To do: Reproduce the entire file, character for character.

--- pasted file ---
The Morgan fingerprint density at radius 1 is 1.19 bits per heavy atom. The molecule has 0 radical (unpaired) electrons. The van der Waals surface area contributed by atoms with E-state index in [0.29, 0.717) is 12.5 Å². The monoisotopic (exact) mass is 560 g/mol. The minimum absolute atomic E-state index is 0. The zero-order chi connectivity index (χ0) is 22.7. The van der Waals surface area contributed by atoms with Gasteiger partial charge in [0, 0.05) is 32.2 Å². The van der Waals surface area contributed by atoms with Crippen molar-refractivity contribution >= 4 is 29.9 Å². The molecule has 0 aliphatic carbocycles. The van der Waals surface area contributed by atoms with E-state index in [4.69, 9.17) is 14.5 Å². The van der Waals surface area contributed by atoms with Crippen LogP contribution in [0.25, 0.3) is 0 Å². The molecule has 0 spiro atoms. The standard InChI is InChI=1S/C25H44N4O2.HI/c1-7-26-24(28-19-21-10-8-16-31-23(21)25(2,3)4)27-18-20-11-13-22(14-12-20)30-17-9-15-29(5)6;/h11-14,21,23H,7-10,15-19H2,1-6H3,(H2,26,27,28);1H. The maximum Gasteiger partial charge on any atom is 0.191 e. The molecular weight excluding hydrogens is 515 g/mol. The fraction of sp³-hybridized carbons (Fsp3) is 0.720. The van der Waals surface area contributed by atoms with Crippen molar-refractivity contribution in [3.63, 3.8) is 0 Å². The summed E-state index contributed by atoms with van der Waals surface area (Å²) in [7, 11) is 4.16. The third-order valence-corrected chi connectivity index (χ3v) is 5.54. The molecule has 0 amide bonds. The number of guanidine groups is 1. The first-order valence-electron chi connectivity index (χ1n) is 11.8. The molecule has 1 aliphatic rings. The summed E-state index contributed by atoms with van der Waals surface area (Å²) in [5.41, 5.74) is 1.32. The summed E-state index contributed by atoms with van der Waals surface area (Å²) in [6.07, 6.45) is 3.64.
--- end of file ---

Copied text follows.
The Morgan fingerprint density at radius 1 is 1.19 bits per heavy atom. The molecule has 0 radical (unpaired) electrons. The van der Waals surface area contributed by atoms with E-state index in [0.29, 0.717) is 12.5 Å². The monoisotopic (exact) mass is 560 g/mol. The minimum absolute atomic E-state index is 0. The zero-order chi connectivity index (χ0) is 22.7. The van der Waals surface area contributed by atoms with Gasteiger partial charge in [0, 0.05) is 32.2 Å². The van der Waals surface area contributed by atoms with Crippen molar-refractivity contribution >= 4 is 29.9 Å². The molecule has 0 aliphatic carbocycles. The van der Waals surface area contributed by atoms with E-state index in [4.69, 9.17) is 14.5 Å². The van der Waals surface area contributed by atoms with Crippen LogP contribution in [0.25, 0.3) is 0 Å². The molecule has 0 spiro atoms. The standard InChI is InChI=1S/C25H44N4O2.HI/c1-7-26-24(28-19-21-10-8-16-31-23(21)25(2,3)4)27-18-20-11-13-22(14-12-20)30-17-9-15-29(5)6;/h11-14,21,23H,7-10,15-19H2,1-6H3,(H2,26,27,28);1H. The maximum Gasteiger partial charge on any atom is 0.191 e. The molecular weight excluding hydrogens is 515 g/mol. The fraction of sp³-hybridized carbons (Fsp3) is 0.720. The van der Waals surface area contributed by atoms with Crippen molar-refractivity contribution in [3.63, 3.8) is 0 Å². The summed E-state index contributed by atoms with van der Waals surface area (Å²) in [7, 11) is 4.16. The third-order valence-corrected chi connectivity index (χ3v) is 5.54. The molecule has 0 amide bonds. The number of guanidine groups is 1. The first-order valence-electron chi connectivity index (χ1n) is 11.8. The molecule has 1 aliphatic rings. The summed E-state index contributed by atoms with van der Waals surface area (Å²) in [5.41, 5.74) is 1.32. The summed E-state index contributed by atoms with van der Waals surface area (Å²) in [6.07, 6.45) is 3.64.